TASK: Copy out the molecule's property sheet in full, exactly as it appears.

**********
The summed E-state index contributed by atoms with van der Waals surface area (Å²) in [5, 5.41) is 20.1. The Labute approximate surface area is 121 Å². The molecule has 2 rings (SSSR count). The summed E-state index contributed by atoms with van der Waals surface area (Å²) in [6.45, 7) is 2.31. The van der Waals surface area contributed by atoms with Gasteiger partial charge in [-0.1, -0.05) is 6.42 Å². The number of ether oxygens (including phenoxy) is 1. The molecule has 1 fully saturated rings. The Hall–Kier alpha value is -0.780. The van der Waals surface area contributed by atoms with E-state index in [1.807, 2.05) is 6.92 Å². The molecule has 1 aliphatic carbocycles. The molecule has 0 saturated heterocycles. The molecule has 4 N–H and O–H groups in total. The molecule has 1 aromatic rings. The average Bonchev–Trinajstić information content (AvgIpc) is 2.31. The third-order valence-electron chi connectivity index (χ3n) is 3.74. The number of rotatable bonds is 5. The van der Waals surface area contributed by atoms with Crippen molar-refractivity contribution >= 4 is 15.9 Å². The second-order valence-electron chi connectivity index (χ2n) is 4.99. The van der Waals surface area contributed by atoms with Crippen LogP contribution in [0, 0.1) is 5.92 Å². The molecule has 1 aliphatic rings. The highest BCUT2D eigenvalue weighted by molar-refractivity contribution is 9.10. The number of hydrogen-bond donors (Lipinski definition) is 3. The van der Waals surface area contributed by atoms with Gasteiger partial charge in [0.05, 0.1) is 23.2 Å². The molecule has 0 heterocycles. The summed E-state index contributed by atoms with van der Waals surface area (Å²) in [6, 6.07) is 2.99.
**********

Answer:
The summed E-state index contributed by atoms with van der Waals surface area (Å²) in [5, 5.41) is 20.1. The Labute approximate surface area is 121 Å². The molecule has 2 rings (SSSR count). The summed E-state index contributed by atoms with van der Waals surface area (Å²) in [6.45, 7) is 2.31. The van der Waals surface area contributed by atoms with Gasteiger partial charge in [-0.1, -0.05) is 6.42 Å². The number of ether oxygens (including phenoxy) is 1. The molecule has 1 fully saturated rings. The Hall–Kier alpha value is -0.780. The van der Waals surface area contributed by atoms with E-state index in [1.807, 2.05) is 6.92 Å². The molecule has 1 aliphatic carbocycles. The molecule has 0 saturated heterocycles. The molecule has 4 N–H and O–H groups in total. The molecule has 1 aromatic rings. The average Bonchev–Trinajstić information content (AvgIpc) is 2.31. The third-order valence-electron chi connectivity index (χ3n) is 3.74. The number of rotatable bonds is 5. The van der Waals surface area contributed by atoms with Crippen molar-refractivity contribution >= 4 is 15.9 Å². The second-order valence-electron chi connectivity index (χ2n) is 4.99. The van der Waals surface area contributed by atoms with Crippen LogP contribution in [0, 0.1) is 5.92 Å². The molecule has 1 aliphatic rings. The highest BCUT2D eigenvalue weighted by molar-refractivity contribution is 9.10. The number of hydrogen-bond donors (Lipinski definition) is 3. The van der Waals surface area contributed by atoms with Gasteiger partial charge in [0.05, 0.1) is 23.2 Å². The molecule has 0 heterocycles. The summed E-state index contributed by atoms with van der Waals surface area (Å²) in [6, 6.07) is 2.99.